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Medrano-Sánchez EM et al., 2024: Effectiveness of Low-Intensity Extracorporeal Shock Wave Therapy in Erectile Dysfunction: An Analysis of Sexual Function and Penile Hardness at Erection: An Umbrella Review.

Medrano-Sánchez EM, Peña-Cantonero B, Candón-Ballester P, Blanco-Díaz M, Díaz-Mohedo E.
Research Group CTS305, Department of Physical Therapy, Faculty of Nursing, Physical Therapy and Podiatry, Universidad de Sevilla, 6, Avenzoar St., 41009 Sevilla, Spain.
CitizenFisio, Carmona Rd., 41008 Seville, Spain.
Neus Gramage, Asunción St., 41011 Seville, Spain.
Physiotherapy and Translational Research Group (FINTRA-RG), Institute of Health Research of the Principality of Asturias (ISPA), Faculty of Medicine and Health Sciences, Universidad de Oviedo, 33006 Oviedo, Spain.
Department of Physical Therapy, Universidad de Málaga, Francisco Peñalosa Av., 29071 Málaga, Spain.

Abstract

The present umbrella review of five systematic reviews and meta-analyses was conducted to investigate the effectiveness of Low-Intensity Extracorporeal Shock Wave Therapy (Li-ESWT) in the treatment of vascular origin Erectile Dysfunction (ED). A search was carried out in the databases of Pubmed, Scopus, Medline, Scielo and Embase. Participants were divided into two groups: an experimental group receiving Li-ESWT and a control group receiving simulated shock waves. The main variable of this study is ED, measured using the International Index of Erectile Function-Erectile Function (IIEF-EF) and the Erection Hardness Score (EHS) scale. The results showed a statistically significant increase in the mean IIEF-EF score in the experimental group. Overall, four out of five articles reported an increase in the EHS score in the Li-ESWT group compared to the placebo. Concerning the treatment parameters, better outcomes were observed with an energy density of 0.09 mJ/mm2 and the application of 1500-2000 pulses. Additionally, a follow-up of 6-12 months resulted in greater improvement in ED compared to 3 months, although more studies investigating follow-ups beyond 12 months are needed. Obtaining conclusive and clear results is challenging; however, everything indicates that Li-ESWT is an innovative therapeutic alternative for vascular-origin ED due to its low risk and improvement in erectile function.

J Pers Med. 2024 Feb 4;14(2):177. doi: 10.3390/jpm14020177. PMID: 38392610 FREE PMC ARTICLE

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Comments 1

Jens Rassweiler on Monday, 27 May 2024 11:00

This umbrella review analyzed five systematic reviews and meta-analyses to assess the effectiveness of Low-Intensity Extracorporeal Shock Wave Therapy (Li-ESWT) in treating Erectile Dysfunction (ED) of vascular origin.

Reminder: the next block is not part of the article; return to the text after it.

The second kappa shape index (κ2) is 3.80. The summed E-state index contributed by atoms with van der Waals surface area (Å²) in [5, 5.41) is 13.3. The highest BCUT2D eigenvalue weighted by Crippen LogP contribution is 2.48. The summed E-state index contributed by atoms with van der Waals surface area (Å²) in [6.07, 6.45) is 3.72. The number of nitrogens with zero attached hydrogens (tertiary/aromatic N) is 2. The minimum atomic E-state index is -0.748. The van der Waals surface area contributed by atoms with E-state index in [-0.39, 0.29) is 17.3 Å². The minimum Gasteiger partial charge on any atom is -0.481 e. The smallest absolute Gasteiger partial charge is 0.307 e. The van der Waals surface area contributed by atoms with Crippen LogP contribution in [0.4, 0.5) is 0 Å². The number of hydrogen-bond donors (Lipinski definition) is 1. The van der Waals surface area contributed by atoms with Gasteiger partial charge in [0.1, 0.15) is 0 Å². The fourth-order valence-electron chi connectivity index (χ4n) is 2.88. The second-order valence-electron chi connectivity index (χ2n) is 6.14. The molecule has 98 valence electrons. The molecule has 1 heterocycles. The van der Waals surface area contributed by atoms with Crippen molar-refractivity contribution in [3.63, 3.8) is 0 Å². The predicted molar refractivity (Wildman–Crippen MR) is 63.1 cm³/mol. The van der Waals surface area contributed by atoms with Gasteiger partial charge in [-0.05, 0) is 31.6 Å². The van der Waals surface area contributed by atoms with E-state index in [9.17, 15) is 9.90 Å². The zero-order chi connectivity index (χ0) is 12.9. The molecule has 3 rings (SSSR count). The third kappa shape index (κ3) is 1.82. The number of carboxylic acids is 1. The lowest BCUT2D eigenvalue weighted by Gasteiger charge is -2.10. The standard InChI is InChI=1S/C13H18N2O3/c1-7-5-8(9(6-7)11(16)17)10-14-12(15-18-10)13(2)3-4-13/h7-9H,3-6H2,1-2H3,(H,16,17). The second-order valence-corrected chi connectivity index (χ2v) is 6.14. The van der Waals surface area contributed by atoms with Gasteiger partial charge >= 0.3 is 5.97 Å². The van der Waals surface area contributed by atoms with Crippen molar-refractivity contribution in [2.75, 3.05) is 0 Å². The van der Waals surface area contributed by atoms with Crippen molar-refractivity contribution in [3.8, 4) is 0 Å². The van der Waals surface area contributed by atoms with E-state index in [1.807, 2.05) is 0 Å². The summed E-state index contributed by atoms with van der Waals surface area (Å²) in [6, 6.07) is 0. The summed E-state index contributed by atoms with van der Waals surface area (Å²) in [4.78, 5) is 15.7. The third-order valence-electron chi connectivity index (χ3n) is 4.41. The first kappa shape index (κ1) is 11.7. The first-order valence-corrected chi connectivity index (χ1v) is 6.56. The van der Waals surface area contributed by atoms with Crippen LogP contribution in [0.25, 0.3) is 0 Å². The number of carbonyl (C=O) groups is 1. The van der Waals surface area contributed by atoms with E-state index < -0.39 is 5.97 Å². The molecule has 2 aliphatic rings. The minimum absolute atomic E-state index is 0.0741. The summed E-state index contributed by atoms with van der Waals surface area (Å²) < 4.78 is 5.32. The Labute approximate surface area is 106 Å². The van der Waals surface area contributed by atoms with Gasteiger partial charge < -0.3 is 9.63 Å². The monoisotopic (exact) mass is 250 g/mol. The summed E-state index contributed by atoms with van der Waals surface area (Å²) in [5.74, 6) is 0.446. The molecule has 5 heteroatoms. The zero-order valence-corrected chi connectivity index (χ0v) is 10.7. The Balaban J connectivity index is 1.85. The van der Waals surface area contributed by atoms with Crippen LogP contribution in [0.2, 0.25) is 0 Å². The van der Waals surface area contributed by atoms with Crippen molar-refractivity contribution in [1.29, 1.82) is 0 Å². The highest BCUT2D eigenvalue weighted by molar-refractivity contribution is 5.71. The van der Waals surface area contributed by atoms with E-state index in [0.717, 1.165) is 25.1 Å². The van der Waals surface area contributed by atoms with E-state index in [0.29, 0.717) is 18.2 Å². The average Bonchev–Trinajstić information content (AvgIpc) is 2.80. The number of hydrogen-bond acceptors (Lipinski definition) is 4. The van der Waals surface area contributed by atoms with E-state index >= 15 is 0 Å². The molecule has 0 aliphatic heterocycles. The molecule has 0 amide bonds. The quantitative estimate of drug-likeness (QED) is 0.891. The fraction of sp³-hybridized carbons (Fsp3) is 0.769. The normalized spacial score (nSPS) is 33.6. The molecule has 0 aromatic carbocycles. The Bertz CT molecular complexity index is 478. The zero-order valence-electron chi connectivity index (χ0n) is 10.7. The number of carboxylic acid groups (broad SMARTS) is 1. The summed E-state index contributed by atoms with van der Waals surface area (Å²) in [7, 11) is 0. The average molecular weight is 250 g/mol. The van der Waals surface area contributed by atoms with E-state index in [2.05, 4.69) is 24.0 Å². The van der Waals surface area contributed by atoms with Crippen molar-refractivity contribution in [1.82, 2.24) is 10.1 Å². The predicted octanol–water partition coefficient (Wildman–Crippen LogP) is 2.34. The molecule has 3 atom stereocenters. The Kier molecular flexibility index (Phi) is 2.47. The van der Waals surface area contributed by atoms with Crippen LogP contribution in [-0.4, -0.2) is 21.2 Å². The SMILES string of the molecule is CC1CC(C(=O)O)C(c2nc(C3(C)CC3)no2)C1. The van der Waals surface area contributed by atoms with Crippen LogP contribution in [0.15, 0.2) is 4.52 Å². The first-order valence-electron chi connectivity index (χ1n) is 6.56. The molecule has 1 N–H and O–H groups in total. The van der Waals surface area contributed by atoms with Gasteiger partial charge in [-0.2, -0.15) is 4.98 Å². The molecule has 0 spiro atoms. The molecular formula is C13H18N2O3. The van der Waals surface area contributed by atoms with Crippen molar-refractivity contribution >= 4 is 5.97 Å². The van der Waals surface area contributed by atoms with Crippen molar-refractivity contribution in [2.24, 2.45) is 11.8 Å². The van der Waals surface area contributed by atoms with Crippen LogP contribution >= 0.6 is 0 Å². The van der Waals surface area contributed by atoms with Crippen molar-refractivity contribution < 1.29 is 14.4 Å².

An umbrella review is a systematic review of systematic reviews and meta-analyses. It synthesizes the findings from multiple existing reviews on a particular topic to provide an overview of the evidence available. By pooling together the results of various reviews, an umbrella review aims to offer a comprehensive understanding of the current state of knowledge on a specific subject.
Umbrella reviews are valuable because they allow researchers and clinicians to examine the overall consistency, quality, and strength of evidence across multiple studies. They can help identify areas of agreement or disagreement among different reviews, highlight gaps in knowledge, and provide insights into the effectiveness of interventions or the association between variables.
Thus, the study searched multiple databases and compared participants receiving Li-ESWT to those receiving simulated shock waves. The main variables measured were ED severity using the International Index of Erectile Function-Erectile Function (IIEF-EF) and penile hardness using the Erection Hardness Score (EHS) scale.
The results indicated a statistically significant increase in the mean IIEF-EF score in the group receiving Li-ESWT. Furthermore, four out of five articles reported an improvement in the EHS score in the Li-ESWT group compared to the placebo. Optimal treatment parameters included an energy density of 0.09 mJ/mm2 and the application of 1500–2000 pulses. Longer follow-up periods of 6–12 months showed greater improvement in ED compared to 3-month follow-ups, although more studies with longer follow-up durations are needed.
Standard treatment parameters for using Extracorporeal Shock Wave Therapy (ESWT) for Erectile Dysfunction (ED) typically include the following:
1. Energy Density: The energy density refers to the amount of energy delivered per unit area and is measured in mJ/mm². Commonly used energy densities for ESWT in treating ED range from 0.09 mJ/mm² to 0.25 mJ/mm². However, optimal energy density may vary depending on the specific device used and individual patient factors.
2. Number of Pulses: The number of shockwaves or pulses delivered during each treatment session is also an important parameter. Typically, treatment protocols involve delivering a certain number of pulses per session, often ranging from 1500 to 3000 pulses. The total number of pulses administered may vary based on the severity of the condition and the treatment protocol chosen by the healthcare provider.
3. Frequency of Sessions: ESWT treatment for ED is typically administered in multiple sessions over a specified period. The frequency of sessions can vary, but it is common for patients to undergo treatment once or twice a week for several weeks. The total number of sessions may range from 6 to 12 sessions, although this can vary based on individual patient response and treatment goals.